‘Queen of Glory’ Review: A Winning Indie About Immigrant Identity

‘Queen of Glory’ Review: A Winning Indie About Immigrant Identity
A Columbia U. doctoral student grapples with cultural expectations, demands and pressures while carving out her own path in “Queen of Glory,” writer-director-star Nana Mensah’s inviting and understated indie about immigrant identity anxieties. With a lived-in feel for the Bronx community in which her story takes place, the filmmaker generates endearing pathos from a story whose familiarity is offset by its humor and authenticity. Its small scale will likely constrain its box-office fortunes, but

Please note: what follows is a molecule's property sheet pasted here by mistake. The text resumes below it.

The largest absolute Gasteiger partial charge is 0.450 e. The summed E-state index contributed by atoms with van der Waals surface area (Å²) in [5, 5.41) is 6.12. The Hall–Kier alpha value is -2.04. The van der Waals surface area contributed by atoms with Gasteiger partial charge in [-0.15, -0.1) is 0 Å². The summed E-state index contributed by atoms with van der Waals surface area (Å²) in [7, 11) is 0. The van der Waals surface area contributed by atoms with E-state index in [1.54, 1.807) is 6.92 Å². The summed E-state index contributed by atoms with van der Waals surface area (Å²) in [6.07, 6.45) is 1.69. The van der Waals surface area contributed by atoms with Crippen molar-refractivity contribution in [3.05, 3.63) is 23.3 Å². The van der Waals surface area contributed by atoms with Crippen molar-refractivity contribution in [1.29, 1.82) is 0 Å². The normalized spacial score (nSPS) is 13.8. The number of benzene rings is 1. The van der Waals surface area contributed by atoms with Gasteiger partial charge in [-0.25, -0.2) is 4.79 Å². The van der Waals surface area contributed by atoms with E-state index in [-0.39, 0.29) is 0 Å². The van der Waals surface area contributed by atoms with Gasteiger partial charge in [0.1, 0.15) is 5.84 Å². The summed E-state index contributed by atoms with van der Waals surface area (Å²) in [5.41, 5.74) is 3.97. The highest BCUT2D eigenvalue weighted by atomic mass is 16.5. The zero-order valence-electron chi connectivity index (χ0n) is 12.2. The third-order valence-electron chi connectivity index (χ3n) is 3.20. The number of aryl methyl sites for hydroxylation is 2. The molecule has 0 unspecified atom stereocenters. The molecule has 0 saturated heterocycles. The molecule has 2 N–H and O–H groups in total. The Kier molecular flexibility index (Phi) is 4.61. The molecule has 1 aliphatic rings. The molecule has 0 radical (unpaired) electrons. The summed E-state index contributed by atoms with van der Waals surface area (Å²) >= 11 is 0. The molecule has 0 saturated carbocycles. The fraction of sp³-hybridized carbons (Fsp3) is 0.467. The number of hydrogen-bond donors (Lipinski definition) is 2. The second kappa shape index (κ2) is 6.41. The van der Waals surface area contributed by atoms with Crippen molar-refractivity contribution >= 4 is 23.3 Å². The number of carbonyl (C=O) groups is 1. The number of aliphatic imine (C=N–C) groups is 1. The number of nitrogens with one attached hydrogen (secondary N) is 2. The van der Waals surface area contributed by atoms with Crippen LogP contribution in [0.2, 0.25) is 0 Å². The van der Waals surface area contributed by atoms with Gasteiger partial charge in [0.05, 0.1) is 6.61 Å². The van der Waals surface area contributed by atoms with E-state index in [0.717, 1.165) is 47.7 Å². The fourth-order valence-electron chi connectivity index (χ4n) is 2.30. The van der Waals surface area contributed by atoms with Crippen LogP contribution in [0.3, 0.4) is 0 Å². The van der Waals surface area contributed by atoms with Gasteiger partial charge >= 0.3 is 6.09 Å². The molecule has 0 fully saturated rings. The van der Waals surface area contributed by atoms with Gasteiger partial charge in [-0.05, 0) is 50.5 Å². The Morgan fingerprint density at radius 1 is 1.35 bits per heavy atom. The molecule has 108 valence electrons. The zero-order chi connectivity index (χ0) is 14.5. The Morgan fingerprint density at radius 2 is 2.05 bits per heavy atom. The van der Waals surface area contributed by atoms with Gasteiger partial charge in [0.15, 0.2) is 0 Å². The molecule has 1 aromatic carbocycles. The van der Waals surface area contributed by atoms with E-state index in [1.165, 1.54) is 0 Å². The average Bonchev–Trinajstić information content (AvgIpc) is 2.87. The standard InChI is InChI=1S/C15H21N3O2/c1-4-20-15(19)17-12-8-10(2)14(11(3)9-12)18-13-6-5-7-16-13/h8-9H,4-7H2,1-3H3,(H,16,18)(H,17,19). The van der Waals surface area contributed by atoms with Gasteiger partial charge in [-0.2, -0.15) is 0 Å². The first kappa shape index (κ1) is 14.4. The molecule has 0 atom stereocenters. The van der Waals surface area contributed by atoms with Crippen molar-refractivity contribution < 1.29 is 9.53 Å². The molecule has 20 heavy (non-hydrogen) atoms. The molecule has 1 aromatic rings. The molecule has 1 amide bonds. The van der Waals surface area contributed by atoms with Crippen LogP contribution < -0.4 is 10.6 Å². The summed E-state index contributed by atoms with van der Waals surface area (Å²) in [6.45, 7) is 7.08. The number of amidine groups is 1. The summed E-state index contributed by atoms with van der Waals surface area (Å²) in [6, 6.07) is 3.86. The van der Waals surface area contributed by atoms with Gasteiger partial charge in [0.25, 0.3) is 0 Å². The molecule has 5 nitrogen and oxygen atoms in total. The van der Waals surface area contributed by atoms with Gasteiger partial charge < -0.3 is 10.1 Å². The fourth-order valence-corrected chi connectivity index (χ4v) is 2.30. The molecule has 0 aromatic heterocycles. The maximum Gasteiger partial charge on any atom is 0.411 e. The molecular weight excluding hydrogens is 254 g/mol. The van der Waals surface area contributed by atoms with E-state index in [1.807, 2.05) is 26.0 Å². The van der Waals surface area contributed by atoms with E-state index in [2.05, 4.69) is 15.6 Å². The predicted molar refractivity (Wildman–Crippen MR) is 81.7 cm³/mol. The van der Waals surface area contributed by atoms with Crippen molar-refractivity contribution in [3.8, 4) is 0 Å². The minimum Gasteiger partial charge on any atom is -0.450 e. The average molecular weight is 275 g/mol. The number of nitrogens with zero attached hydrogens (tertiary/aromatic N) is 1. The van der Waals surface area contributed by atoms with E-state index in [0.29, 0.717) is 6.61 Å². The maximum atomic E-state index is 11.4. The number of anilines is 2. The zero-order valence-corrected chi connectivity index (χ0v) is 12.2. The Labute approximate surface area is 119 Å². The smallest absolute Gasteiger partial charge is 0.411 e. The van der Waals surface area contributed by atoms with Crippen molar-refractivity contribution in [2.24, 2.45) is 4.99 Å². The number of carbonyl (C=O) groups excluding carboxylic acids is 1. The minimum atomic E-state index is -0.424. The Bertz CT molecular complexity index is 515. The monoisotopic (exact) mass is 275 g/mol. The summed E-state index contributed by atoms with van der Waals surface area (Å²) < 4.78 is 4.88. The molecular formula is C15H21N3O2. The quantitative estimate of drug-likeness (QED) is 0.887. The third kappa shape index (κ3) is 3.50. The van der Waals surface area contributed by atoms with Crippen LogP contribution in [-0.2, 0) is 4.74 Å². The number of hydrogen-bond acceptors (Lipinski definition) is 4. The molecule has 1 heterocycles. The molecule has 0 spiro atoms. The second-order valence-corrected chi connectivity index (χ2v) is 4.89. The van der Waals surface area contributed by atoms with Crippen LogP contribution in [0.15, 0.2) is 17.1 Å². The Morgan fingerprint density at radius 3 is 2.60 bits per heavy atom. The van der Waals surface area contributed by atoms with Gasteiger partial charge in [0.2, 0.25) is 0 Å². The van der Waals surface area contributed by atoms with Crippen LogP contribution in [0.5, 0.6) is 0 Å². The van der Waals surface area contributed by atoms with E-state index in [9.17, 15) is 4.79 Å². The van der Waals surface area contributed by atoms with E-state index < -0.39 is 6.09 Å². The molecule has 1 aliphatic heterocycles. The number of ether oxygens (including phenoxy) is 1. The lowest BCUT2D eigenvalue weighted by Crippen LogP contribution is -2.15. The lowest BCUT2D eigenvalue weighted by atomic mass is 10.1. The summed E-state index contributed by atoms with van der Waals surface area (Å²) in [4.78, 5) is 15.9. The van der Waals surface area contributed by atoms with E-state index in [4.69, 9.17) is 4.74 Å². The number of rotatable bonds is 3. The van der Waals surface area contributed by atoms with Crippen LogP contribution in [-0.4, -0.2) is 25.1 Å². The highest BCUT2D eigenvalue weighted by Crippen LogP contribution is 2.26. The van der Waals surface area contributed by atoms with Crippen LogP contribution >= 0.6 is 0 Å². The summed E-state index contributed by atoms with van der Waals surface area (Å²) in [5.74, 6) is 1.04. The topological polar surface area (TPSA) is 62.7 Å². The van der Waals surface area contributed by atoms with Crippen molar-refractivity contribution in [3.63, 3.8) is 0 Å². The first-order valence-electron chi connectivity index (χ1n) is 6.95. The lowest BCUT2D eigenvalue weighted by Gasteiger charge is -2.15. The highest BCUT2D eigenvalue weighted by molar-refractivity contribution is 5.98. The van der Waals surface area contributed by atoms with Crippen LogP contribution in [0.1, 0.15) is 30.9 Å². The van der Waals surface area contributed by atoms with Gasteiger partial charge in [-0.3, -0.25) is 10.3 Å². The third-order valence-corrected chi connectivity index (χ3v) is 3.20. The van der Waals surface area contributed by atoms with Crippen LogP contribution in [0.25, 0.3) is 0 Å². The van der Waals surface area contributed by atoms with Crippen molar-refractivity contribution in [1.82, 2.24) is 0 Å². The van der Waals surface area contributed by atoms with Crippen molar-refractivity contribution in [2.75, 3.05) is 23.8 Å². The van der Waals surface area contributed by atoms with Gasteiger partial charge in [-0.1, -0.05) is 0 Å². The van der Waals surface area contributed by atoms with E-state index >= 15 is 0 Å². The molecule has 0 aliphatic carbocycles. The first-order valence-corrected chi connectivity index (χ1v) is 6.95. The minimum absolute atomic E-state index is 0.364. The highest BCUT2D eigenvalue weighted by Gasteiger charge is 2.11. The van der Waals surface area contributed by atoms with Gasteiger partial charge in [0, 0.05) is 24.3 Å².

Though thriving in the Ivy League, Sarah (Mensah) intends to relocate to Ohio to be with her colleague/boyfriend Lyle (Adam Leon). That plan is complicated first by the fact that Lyle is married with children, and subsequently by the unexpected death of her beloved Ghanaian-American mother. Sarah is thus tasked with handling her mom’s funeral and estate, the former necessitating a week-long event involving two gatherings, and the latter requiring her to do
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